Accessible multimeters?

Stuart Longland wrote 09/08/2017 at 07:27 1 point

Just a thought, I saw this piece in the WIA news feed this afternoon (


Can you use your handheld, mobile or base station amateur radio without looking at the display?
This is the challenge faced by numerous hams around the world. Joseph Stephen VK5LDR is one such ham. A totally blind software engineer, married for 21 years, a father of 9, and author of several books, Joseph has been working in the area of assistive technology for more than 30 years. His main job for the past 20 has been developing screen reading software to enable blind folk around the world to use a standard pc for study, work and recreation.
Joseph began his interest in communications back in the 80s on the 27 MHz CB band. He then moved to the UHF CB band. He gained his foundation Amateur license in 2015 and his standard license in 2016.
He has set himself up as a contact, advocate and assistant to other blind hams around Australia, providing services such as advice, training in the use of, and programming of radios. He has been in contact with several manufacturers over the years to request more consideration of accessibility in future designs. Many companies have introduced half-baked solutions over the years, and most blind hams have had to put up with little to moderate accessibility.
Most hams grow old, and many lose their vision. Would you like to give up your radio when that happens? Now is the time to be aware of just how an inaccessible radio will affect most hams at some point in their life, that may include you.
Awareness and advocacy is thus a critical thing for all hams to be thinking about before it is too late. Just because a radio talks, doesn't mean you can program it without sighted assistance. Many Chinese radios speak the channel number and even some menu items, but do not speak the frequency, mode, or menu settings.
On the other hand, just because a radio doesn't talk, doesn't mean a blind person can't use it completely independently, including programming it. Some Kenwood handhelds use distinct beeps when toggling settings on or off, or the first in a series of menu items or at channel 0.
Some radios like the Icom IC-T90A, do not speak, nor have distinct beeps, but provide the current frequency by way of CW at the press of a button. Some base stations can speak limited information if an optional voice chip is installed.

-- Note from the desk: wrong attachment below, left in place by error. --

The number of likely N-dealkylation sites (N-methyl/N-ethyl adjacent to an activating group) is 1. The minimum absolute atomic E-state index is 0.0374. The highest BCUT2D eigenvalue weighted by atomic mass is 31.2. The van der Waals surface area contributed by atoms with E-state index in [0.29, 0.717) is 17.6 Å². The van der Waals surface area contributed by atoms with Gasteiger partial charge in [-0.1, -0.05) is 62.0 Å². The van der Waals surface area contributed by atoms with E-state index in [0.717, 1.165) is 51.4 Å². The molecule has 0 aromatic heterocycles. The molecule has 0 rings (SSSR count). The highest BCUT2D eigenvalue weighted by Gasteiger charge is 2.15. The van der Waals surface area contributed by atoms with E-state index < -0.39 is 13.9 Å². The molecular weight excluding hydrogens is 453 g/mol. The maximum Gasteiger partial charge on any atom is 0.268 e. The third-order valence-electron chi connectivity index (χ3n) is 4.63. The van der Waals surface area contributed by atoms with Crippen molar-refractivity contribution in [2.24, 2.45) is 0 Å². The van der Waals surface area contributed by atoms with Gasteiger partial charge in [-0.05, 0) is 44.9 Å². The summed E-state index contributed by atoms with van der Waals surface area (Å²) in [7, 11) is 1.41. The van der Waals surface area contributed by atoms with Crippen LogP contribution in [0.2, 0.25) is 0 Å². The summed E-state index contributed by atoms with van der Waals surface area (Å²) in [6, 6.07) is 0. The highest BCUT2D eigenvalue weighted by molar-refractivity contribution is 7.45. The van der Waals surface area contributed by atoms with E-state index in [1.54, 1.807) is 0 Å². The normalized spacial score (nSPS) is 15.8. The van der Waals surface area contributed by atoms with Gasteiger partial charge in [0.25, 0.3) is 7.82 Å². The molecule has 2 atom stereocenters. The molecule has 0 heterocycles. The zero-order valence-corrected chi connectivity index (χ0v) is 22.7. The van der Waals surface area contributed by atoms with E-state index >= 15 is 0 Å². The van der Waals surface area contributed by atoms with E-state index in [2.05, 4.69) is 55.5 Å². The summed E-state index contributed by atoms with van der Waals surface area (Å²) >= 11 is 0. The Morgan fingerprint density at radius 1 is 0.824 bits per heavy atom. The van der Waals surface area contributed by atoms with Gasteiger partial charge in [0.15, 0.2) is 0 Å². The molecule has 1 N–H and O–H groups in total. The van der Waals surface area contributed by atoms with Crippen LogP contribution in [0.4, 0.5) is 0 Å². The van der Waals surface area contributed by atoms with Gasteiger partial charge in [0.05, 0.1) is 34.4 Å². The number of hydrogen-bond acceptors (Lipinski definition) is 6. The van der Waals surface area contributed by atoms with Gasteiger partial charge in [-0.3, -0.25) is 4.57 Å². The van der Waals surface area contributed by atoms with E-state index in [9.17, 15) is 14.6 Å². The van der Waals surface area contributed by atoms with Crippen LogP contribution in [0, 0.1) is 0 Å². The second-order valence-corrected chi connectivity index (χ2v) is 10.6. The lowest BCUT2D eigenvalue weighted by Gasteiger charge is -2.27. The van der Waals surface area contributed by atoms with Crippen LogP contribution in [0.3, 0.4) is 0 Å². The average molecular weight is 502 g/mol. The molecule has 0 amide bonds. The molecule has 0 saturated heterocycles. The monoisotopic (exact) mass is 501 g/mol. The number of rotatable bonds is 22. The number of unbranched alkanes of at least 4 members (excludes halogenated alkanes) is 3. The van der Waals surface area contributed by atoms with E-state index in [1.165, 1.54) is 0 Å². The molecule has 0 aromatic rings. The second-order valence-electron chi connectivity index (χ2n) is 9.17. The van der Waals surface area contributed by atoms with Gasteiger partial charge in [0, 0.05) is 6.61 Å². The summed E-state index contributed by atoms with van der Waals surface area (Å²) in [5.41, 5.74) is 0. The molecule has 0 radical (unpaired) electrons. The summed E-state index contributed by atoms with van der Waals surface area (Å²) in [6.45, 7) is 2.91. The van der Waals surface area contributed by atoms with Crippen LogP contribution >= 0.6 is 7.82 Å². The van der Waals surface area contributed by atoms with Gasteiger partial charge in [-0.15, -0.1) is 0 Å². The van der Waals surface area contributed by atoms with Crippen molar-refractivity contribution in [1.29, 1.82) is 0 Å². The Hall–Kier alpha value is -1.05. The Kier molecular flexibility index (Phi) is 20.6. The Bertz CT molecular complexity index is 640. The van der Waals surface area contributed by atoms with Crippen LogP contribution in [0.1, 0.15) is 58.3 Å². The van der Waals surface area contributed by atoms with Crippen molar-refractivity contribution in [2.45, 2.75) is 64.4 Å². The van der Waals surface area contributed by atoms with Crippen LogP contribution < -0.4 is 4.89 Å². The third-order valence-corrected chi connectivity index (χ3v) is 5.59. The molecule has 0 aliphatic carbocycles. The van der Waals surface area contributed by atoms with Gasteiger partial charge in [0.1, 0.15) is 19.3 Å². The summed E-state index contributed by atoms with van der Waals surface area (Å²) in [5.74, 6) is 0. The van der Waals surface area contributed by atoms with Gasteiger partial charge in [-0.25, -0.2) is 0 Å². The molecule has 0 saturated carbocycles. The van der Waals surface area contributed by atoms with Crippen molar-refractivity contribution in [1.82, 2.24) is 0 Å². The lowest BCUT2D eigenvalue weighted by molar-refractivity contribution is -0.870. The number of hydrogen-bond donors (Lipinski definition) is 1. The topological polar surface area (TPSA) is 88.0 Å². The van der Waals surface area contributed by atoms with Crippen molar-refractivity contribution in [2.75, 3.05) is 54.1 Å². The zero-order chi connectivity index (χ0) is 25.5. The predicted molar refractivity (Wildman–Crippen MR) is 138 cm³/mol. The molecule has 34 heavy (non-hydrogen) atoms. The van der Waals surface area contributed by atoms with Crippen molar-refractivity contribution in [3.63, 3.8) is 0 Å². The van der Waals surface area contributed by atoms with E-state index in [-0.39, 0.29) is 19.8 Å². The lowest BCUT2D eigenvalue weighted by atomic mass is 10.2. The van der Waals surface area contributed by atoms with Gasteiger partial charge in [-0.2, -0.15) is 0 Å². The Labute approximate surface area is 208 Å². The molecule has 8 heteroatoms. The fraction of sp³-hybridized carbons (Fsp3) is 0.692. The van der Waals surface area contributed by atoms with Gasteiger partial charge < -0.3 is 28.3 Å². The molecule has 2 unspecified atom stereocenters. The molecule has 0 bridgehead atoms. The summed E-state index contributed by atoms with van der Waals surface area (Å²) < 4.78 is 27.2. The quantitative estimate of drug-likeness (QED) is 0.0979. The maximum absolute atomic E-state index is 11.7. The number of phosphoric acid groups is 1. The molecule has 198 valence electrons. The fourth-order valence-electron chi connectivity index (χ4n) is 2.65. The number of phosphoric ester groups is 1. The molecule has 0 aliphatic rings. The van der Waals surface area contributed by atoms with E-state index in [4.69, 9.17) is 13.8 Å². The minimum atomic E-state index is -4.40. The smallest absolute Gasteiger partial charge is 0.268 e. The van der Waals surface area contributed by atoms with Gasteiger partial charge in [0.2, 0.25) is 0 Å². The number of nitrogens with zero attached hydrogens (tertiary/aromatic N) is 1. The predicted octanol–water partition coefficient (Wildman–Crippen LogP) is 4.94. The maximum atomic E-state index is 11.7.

The most accessible handheld radio to-date is the Kenwood TH-D74, which has full speech feedback, but is unavailable in Australia due to needless bureaucracy!
Ultimately, a blind person must be able to get the radio into a known and predictable state through a series of key presses, and remembering the number and order of menu items and available options. If there is inadequate speech feedback, if all key presses issue the same tone, or if menu options dynamically change and thus one can't predictably know where they are in the menu system, radios are a complete frustration for a blind operator, let alone tuning an antenna using an SWR meter, or testing a battery with a multimeter which doesn't beep or speak. Even in this area, 25 years ago, one could pick up a talking multimeter from Tandy for around $50. Today, blind hams have no current options. In fact, some companies laugh at the possibility of a blind person using a multimeter.
Many assume they can't be educated enough not to kill themselves.
We need to change this perception.
Many hams will one day lose their vision.
If you want to remain in the hobby, start demanding accessibility now, so that by the time you need it, you will be able to use your rig without your eyes.


If manufacturers want to laugh, perhaps we the hacker community can laugh back.  Seems there's a plethora of capable MCUs that can generate speech and talk to a multimeter (or a radio transceiver for that matter), and even if you can see, who says you can afford to take your eyes off the thing you're looking at to go check a voltage reading?